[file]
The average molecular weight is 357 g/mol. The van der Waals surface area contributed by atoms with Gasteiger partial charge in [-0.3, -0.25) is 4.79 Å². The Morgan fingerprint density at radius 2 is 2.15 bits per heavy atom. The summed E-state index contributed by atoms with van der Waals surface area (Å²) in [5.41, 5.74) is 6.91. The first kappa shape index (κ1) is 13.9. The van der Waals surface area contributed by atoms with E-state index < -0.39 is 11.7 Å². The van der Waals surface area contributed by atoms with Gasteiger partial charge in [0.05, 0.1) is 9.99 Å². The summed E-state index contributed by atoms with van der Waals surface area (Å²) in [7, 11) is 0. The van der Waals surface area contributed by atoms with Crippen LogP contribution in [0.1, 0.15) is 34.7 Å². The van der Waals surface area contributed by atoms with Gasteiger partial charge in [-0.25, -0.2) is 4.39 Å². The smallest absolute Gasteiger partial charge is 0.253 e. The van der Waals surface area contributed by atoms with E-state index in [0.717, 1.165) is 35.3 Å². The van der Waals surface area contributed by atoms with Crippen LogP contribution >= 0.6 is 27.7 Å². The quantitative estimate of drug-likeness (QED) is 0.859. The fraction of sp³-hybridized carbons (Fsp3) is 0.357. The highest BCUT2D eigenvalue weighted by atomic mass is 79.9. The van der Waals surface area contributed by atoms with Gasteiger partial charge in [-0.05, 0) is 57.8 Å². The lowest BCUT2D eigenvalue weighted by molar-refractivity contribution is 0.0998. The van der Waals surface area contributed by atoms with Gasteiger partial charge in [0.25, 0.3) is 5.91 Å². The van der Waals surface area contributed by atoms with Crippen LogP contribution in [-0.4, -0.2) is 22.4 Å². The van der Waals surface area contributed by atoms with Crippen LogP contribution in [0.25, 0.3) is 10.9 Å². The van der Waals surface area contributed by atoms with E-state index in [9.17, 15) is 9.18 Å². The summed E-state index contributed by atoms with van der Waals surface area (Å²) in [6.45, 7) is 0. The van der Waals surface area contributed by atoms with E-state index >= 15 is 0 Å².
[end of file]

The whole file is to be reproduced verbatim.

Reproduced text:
The average molecular weight is 357 g/mol. The van der Waals surface area contributed by atoms with Gasteiger partial charge in [-0.3, -0.25) is 4.79 Å². The Morgan fingerprint density at radius 2 is 2.15 bits per heavy atom. The summed E-state index contributed by atoms with van der Waals surface area (Å²) in [5.41, 5.74) is 6.91. The first kappa shape index (κ1) is 13.9. The van der Waals surface area contributed by atoms with E-state index < -0.39 is 11.7 Å². The van der Waals surface area contributed by atoms with Gasteiger partial charge in [0.05, 0.1) is 9.99 Å². The summed E-state index contributed by atoms with van der Waals surface area (Å²) in [7, 11) is 0. The van der Waals surface area contributed by atoms with Crippen LogP contribution in [0.1, 0.15) is 34.7 Å². The van der Waals surface area contributed by atoms with Gasteiger partial charge in [-0.25, -0.2) is 4.39 Å². The smallest absolute Gasteiger partial charge is 0.253 e. The van der Waals surface area contributed by atoms with E-state index in [0.717, 1.165) is 35.3 Å². The van der Waals surface area contributed by atoms with Crippen LogP contribution >= 0.6 is 27.7 Å². The quantitative estimate of drug-likeness (QED) is 0.859. The fraction of sp³-hybridized carbons (Fsp3) is 0.357. The highest BCUT2D eigenvalue weighted by atomic mass is 79.9. The van der Waals surface area contributed by atoms with Gasteiger partial charge in [-0.05, 0) is 57.8 Å². The lowest BCUT2D eigenvalue weighted by molar-refractivity contribution is 0.0998. The van der Waals surface area contributed by atoms with Gasteiger partial charge in [0.25, 0.3) is 5.91 Å². The van der Waals surface area contributed by atoms with Crippen LogP contribution in [-0.4, -0.2) is 22.4 Å². The van der Waals surface area contributed by atoms with Crippen LogP contribution in [0.25, 0.3) is 10.9 Å². The van der Waals surface area contributed by atoms with E-state index in [9.17, 15) is 9.18 Å². The summed E-state index contributed by atoms with van der Waals surface area (Å²) in [6.45, 7) is 0. The van der Waals surface area contributed by atoms with E-state index >= 15 is 0 Å².